• Holding companies generally should not be treated as beneficial owners because their business activities are limited to investing in affiliated entities and financing (treasury) activities, and they receive only passive income (such as dividends, interest and royalties). One-time business transactions of holding companies (e.g. consulting services, foreign currency exchange gains, purchases of preferred shares, participations in other companies, etc.) are irrelevant in the overall BO analysis.
  • Taxpayers must be able to substantiate why their transactions are executed in a certain form and the participation of a foreign entity in their business and transaction structure, and provide a reasonable and sustainable justification for such structure and the risks assumed.
  • The tax authorities should consider all of the following factors when analyzing whether a foreign recipient of income is the beneficial owner:
    • Reasons for including the foreign entity in the structure, and whether the entity operates as an independent business unit;
    • Whether the foreign entity has economic substance, such as ownership of sufficient tangible and intangible assets, personnel and offices, and whether it incurs a material amount of expenses to maintain its operations, etc.;
    • Evidence that the company receiving income does not pass on the income to another nonresident company;  
    • Ability of the company’s officers to exercise power and authority with respect to the use and disposal of the income received from Russia; and
    • Level of business activities and entrepreneurial risks assumed. 

According to the FTS, the foreign company should not be treated as a beneficial owner of income if the company’s activities cannot be viewed as a separate business unit, the company is not engaged in or bears no financial or other risks customary for entrepreneurial activities, the payments received flow through to other affiliated entities, the company earns no benefit from the use and disposal of the income received and the company’s employees do not exercise management and control over the company’s operations. If the tax authorities determine that some or all of these factors are present, they likely will conclude that the company does not meet the BO requirements.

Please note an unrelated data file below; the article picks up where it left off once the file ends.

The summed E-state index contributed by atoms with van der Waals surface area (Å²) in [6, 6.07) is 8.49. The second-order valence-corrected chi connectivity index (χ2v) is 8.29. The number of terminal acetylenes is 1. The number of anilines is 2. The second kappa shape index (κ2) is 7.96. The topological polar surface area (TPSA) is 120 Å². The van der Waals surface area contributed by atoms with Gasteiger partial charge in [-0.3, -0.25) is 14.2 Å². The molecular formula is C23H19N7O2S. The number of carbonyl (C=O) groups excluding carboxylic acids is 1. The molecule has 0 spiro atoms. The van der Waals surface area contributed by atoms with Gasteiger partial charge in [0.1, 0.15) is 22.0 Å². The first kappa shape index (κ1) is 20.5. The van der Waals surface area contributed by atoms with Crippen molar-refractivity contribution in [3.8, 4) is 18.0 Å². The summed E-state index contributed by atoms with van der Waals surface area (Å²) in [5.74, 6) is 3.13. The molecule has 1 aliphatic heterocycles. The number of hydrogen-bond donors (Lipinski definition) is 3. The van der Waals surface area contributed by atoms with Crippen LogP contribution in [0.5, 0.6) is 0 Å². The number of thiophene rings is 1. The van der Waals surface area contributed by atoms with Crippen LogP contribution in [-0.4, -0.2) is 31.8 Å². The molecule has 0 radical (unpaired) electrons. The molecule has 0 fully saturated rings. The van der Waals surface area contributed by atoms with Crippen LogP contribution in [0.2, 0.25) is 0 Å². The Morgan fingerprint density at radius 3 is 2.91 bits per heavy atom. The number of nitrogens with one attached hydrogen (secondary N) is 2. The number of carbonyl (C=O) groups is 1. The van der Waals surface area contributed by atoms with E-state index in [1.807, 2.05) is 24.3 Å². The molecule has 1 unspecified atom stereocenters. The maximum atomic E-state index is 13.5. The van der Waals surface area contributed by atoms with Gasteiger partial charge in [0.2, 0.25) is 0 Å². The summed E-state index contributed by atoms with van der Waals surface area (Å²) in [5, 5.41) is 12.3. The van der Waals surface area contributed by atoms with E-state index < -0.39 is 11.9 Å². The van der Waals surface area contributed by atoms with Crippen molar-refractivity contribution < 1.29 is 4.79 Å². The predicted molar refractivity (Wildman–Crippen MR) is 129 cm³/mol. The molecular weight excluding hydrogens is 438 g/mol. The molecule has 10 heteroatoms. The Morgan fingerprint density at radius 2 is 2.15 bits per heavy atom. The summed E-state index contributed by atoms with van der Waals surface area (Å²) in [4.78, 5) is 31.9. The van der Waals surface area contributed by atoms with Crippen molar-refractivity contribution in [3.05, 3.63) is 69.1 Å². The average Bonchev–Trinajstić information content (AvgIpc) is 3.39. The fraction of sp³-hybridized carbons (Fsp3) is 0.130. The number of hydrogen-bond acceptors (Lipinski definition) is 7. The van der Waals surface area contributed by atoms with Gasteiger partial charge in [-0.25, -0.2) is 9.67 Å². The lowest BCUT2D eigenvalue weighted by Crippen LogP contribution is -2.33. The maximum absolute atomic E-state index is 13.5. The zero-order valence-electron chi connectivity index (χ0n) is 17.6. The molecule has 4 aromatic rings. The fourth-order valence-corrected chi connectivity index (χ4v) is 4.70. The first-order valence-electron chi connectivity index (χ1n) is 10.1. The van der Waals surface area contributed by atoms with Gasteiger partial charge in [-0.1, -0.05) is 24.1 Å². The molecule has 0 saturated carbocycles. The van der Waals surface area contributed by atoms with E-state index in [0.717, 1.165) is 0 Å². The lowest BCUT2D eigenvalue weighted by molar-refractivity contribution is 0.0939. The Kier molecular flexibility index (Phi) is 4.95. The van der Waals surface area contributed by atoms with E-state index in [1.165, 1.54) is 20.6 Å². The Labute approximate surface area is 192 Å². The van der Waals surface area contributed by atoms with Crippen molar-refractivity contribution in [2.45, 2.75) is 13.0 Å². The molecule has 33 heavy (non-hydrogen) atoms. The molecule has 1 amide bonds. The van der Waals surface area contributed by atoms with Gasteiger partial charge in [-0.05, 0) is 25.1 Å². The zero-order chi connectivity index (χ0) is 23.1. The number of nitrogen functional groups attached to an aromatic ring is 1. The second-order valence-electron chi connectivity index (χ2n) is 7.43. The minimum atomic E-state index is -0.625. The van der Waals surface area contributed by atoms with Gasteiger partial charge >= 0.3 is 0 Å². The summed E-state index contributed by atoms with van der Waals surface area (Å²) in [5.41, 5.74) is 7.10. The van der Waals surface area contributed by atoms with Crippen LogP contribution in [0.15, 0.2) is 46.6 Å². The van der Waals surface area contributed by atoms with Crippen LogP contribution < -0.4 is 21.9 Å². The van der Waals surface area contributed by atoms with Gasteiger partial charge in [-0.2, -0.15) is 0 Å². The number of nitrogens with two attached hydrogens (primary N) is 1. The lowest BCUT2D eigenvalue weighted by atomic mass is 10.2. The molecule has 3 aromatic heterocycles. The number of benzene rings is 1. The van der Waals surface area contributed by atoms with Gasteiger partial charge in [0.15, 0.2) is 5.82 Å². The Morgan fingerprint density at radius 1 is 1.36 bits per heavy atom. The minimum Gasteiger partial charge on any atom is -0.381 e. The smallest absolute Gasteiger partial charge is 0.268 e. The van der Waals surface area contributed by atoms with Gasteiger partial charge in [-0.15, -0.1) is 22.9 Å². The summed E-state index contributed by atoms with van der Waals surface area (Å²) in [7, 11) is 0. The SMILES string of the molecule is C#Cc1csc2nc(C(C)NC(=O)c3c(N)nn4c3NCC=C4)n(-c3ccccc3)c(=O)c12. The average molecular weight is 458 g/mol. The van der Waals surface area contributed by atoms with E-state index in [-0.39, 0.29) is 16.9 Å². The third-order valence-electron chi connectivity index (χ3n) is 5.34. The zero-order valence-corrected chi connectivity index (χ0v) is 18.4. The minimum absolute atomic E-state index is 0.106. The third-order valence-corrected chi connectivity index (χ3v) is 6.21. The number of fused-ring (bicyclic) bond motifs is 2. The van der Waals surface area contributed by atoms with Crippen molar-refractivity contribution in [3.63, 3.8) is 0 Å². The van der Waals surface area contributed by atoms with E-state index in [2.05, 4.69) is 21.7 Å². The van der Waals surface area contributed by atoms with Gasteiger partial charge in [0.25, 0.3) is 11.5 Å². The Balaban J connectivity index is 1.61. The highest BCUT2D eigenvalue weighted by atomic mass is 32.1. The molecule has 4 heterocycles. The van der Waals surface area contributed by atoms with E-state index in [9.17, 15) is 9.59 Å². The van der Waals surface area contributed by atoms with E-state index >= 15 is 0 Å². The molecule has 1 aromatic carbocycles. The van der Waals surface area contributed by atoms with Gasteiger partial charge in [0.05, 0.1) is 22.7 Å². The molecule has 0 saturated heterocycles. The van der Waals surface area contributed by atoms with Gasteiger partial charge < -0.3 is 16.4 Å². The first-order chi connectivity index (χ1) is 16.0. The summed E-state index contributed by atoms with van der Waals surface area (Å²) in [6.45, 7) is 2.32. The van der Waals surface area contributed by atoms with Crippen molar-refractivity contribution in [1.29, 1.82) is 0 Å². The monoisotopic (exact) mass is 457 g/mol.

The tax authorities may deny tax treaty benefits if they can show that the income recipient does not meet the BO criteria. It is not necessary for the authorities to ascertain the identity of the real beneficial owner of income, but if the taxpayer discloses the beneficial owner and provides evidence that the actual beneficial owner is entitled to the reduced tax rates under the relevant treaty, the tax authorities should verify whether the actual beneficial owner receives the income from a participation in the company that directly received the income from Russia, examine any evidence presented by the recipient of the income to support the BO status and confirm that the actual beneficial owner reported the indirectly received income and paid tax on the income in its country of residence.

Aviation finance and leasing industry impact 

The application of tax treaty benefits and BO status have been areas of focus for the Russian tax authorities in recent years in the aviation finance and leasing industry, and this trend is likely to continue. The FTS letter clarifies the practical approach that the tax authorities will take in determining BO status, and clearly signals that the authorities intend to rely on the BO concept in conjunction with the GAAR to prevent tax base erosion and treaty abuse. This will require taxpayers to prepare comprehensive BO documentation, as well as documentation demonstrating the business purpose of cross-border transactions of leasing aircraft to a Russian airline before receiving any income from a Russian source. 

Lessors should understand the contents of the FTS letter, and be aware that they may need to provide additional information to the tax authorities to support BO status and the business purposes of transaction(s) and their ownership structures. They also should review existing and future cross-border transactions and international structures, consider whether any restructuring is needed to mitigate potential tax disputes and ensure that robust documentation evidencing substance, functions, risks, etc. is available.